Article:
Food for Thought from Fox

Yesterday morning, I wrote a short blog concluding that Fox News would likely face long-term reputational damage if it allowed Bill O’Reilly to continue hosting The O’Reilly Factor. Before I could post it, Fox announced the end of O’Reilly’s twenty-year career with the network. As a broadcast superstar, Bill O’Reilly will be remembered for his persona, opinions, stellar ratings and now the acts, allegations, and settlements that caused his departure. What are the lessons here? Three come to mind.
First, the risks associated with bad workplace behavior include career devastation and business damage. The key word here is business. How a leader or prominent performer acts – no matter who they are– can have business consequences that threaten enterprise viability. While their skills or economic value can insulate them from harm in many organizations, ultimately, the more prominent or valued these “big shots” are, the more vulnerable they and their employer are to a public and painful fall. With the quick loss of its advertisers for O’Reilly’s show and the slew of negative publicity their own workplace has generated, Fox’s leaders apparently got the message.
Second, Fox’s inaction worsened this situation. While the New York Times’ April 1 investigative story triggered the events that led to O’Reilly’s dismissal, most of the facts had been known to Fox’s top executives much earlier. As media leaders, they must have known how hard it is to maintain the confidentiality of sensitive information. Yet, they apparently relied on the risky defense of “let’s keep this all quiet and eventually it will blow over.” When this frequently-used tactic fails, the damage can be worse than if the underlying behavior of a powerful leader or producer had been addressed and corrected. I’ll bet many employers will read the O’Reilly story and continue to ignore their own risks. Rather than acting, they’ll conclude as Fox must have, that “it can’t happen here.” Until it does.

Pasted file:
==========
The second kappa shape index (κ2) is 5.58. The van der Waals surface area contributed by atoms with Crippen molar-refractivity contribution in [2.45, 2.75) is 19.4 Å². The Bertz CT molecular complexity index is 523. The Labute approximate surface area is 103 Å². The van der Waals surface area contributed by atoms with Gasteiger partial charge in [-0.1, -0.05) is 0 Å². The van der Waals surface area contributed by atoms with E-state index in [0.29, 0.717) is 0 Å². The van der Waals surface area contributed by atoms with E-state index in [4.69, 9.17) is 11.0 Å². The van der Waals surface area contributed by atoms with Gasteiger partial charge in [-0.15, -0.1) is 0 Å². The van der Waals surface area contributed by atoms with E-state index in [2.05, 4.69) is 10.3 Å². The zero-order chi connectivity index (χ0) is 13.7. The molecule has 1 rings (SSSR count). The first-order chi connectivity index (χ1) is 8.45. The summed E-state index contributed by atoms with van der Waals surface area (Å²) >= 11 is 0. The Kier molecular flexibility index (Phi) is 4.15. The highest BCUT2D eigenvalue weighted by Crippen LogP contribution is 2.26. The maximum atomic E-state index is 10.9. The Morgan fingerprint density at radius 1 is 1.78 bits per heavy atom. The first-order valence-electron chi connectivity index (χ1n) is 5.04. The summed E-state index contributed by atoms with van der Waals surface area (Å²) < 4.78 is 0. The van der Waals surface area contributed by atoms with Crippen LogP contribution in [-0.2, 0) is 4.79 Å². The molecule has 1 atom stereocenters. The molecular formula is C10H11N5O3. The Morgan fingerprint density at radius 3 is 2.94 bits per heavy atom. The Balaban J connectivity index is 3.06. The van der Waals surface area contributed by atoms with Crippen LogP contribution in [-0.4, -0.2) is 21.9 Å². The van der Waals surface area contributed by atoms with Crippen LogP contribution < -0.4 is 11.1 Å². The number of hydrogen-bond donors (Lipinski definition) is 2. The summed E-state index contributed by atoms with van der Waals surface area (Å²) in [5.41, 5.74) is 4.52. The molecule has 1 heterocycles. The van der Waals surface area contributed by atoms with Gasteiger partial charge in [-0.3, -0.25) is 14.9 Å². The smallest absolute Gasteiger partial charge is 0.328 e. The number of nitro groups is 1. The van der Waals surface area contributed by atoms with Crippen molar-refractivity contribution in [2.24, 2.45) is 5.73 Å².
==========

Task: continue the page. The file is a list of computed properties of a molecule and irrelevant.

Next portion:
Finally, Fox is not out of the woods. The publicity involving the harassment-linked departures of former Chairman Roger Ailes and now O’Reilly means that Fox’s practices will continue to be closely scrutinized and newsworthy. Fox’s visibility and past history assure that. Fox’s values speak of respect and tolerance, it has anti-harassment policies, employs human resource professionals– including legal counsel– and operates a hotline. I’ll assume Fox has checked all the compliance training boxes. These important steps are not enough. Now Fox will need its most senior leadership to discuss and enforce its standards to prove its commitments are real rather than cosmetic. The elements of the EEOC’s 2016 Workplace Harassment study will give Fox’s leaders a guide for what needs to be done. If the Study’s recommendations, particularly regarding senior leader accountability, are ignored, Fox will continue to generate news regarding its workplace. I’m guessing they’d rather cover the news than make it as they have in recent weeks.

1 Comment
  • Brenda Young Haithco says:

    Thanks so much Steve…three excellent points. You’ve effectively shared how addressing and eliminating “uncivil behavior” requires (1) taking the right action, (2) at the right time, (3) for the right reason(s), (4)involving the right parties (resources). I enjoyed reading this blog!

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